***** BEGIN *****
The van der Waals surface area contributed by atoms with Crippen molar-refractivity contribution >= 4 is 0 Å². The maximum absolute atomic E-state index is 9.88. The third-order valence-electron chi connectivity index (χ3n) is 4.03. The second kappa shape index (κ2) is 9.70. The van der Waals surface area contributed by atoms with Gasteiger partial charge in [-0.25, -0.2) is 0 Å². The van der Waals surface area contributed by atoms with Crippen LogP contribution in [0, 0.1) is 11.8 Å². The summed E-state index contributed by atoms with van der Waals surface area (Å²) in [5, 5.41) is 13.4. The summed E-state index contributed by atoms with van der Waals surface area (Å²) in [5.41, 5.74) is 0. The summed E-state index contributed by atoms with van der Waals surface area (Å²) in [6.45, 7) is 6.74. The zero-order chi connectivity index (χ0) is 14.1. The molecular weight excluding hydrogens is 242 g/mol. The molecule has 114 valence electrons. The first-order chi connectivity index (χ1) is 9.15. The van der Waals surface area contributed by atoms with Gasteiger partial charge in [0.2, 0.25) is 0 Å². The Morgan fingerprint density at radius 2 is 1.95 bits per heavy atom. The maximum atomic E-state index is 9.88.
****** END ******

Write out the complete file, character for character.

The van der Waals surface area contributed by atoms with Crippen molar-refractivity contribution >= 4 is 0 Å². The maximum absolute atomic E-state index is 9.88. The third-order valence-electron chi connectivity index (χ3n) is 4.03. The second kappa shape index (κ2) is 9.70. The van der Waals surface area contributed by atoms with Gasteiger partial charge in [-0.25, -0.2) is 0 Å². The van der Waals surface area contributed by atoms with Crippen LogP contribution in [0, 0.1) is 11.8 Å². The summed E-state index contributed by atoms with van der Waals surface area (Å²) in [5, 5.41) is 13.4. The summed E-state index contributed by atoms with van der Waals surface area (Å²) in [5.41, 5.74) is 0. The summed E-state index contributed by atoms with van der Waals surface area (Å²) in [6.45, 7) is 6.74. The zero-order chi connectivity index (χ0) is 14.1. The molecular weight excluding hydrogens is 242 g/mol. The molecule has 114 valence electrons. The first-order chi connectivity index (χ1) is 9.15. The van der Waals surface area contributed by atoms with Gasteiger partial charge in [0.2, 0.25) is 0 Å². The Morgan fingerprint density at radius 2 is 1.95 bits per heavy atom. The maximum atomic E-state index is 9.88.